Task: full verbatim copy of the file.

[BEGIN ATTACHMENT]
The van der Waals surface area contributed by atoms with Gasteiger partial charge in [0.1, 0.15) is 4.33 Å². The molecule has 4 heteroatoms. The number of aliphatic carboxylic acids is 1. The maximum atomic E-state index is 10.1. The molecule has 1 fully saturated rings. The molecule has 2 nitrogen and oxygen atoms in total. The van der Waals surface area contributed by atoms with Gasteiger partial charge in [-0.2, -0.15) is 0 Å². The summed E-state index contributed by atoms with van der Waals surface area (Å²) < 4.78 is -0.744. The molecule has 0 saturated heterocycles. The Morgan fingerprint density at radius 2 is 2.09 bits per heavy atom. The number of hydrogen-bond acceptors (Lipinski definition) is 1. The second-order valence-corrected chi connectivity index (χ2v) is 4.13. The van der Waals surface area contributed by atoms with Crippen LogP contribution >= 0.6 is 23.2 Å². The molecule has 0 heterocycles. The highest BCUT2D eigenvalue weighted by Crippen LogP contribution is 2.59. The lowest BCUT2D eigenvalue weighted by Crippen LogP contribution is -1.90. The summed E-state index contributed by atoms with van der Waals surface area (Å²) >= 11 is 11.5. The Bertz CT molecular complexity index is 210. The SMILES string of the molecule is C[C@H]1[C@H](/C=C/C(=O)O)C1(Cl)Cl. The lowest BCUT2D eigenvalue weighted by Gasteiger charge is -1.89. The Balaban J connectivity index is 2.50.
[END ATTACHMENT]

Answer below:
The van der Waals surface area contributed by atoms with Gasteiger partial charge in [0.1, 0.15) is 4.33 Å². The molecule has 4 heteroatoms. The number of aliphatic carboxylic acids is 1. The maximum atomic E-state index is 10.1. The molecule has 1 fully saturated rings. The molecule has 2 nitrogen and oxygen atoms in total. The van der Waals surface area contributed by atoms with Gasteiger partial charge in [-0.2, -0.15) is 0 Å². The summed E-state index contributed by atoms with van der Waals surface area (Å²) < 4.78 is -0.744. The molecule has 0 saturated heterocycles. The Morgan fingerprint density at radius 2 is 2.09 bits per heavy atom. The number of hydrogen-bond acceptors (Lipinski definition) is 1. The second-order valence-corrected chi connectivity index (χ2v) is 4.13. The van der Waals surface area contributed by atoms with Crippen LogP contribution >= 0.6 is 23.2 Å². The molecule has 0 heterocycles. The highest BCUT2D eigenvalue weighted by Crippen LogP contribution is 2.59. The lowest BCUT2D eigenvalue weighted by Crippen LogP contribution is -1.90. The summed E-state index contributed by atoms with van der Waals surface area (Å²) >= 11 is 11.5. The Bertz CT molecular complexity index is 210. The SMILES string of the molecule is C[C@H]1[C@H](/C=C/C(=O)O)C1(Cl)Cl. The lowest BCUT2D eigenvalue weighted by Gasteiger charge is -1.89. The Balaban J connectivity index is 2.50.